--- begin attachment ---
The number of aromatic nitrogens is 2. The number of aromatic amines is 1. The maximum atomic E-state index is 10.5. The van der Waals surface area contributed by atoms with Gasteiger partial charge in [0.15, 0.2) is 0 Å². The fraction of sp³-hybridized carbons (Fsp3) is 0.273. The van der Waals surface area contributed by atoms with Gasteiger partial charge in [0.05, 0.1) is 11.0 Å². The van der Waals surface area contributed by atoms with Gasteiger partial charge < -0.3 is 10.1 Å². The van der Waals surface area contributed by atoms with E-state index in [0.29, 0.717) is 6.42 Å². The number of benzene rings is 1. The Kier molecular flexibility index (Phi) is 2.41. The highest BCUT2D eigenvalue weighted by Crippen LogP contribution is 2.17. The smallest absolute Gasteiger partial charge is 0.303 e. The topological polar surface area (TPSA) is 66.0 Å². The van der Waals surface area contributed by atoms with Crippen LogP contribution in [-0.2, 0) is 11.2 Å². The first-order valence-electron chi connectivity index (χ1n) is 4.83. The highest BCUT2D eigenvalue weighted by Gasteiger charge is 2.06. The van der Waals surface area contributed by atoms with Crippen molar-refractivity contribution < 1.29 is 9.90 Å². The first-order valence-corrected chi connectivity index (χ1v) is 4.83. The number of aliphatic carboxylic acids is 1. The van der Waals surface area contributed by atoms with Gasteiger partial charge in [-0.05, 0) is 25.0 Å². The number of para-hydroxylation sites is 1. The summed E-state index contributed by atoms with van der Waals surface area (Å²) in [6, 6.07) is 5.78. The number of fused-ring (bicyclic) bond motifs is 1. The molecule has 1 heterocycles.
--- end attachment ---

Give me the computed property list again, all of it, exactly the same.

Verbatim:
The number of aromatic nitrogens is 2. The number of aromatic amines is 1. The maximum atomic E-state index is 10.5. The van der Waals surface area contributed by atoms with Gasteiger partial charge in [0.15, 0.2) is 0 Å². The fraction of sp³-hybridized carbons (Fsp3) is 0.273. The van der Waals surface area contributed by atoms with Gasteiger partial charge in [0.05, 0.1) is 11.0 Å². The van der Waals surface area contributed by atoms with Gasteiger partial charge < -0.3 is 10.1 Å². The van der Waals surface area contributed by atoms with E-state index in [0.29, 0.717) is 6.42 Å². The number of benzene rings is 1. The Kier molecular flexibility index (Phi) is 2.41. The highest BCUT2D eigenvalue weighted by Crippen LogP contribution is 2.17. The smallest absolute Gasteiger partial charge is 0.303 e. The topological polar surface area (TPSA) is 66.0 Å². The van der Waals surface area contributed by atoms with Crippen LogP contribution in [-0.2, 0) is 11.2 Å². The first-order valence-electron chi connectivity index (χ1n) is 4.83. The highest BCUT2D eigenvalue weighted by Gasteiger charge is 2.06. The van der Waals surface area contributed by atoms with Crippen molar-refractivity contribution < 1.29 is 9.90 Å². The first-order valence-corrected chi connectivity index (χ1v) is 4.83. The number of aliphatic carboxylic acids is 1. The van der Waals surface area contributed by atoms with Gasteiger partial charge in [-0.05, 0) is 25.0 Å². The number of para-hydroxylation sites is 1. The summed E-state index contributed by atoms with van der Waals surface area (Å²) in [6, 6.07) is 5.78. The number of fused-ring (bicyclic) bond motifs is 1. The molecule has 1 heterocycles.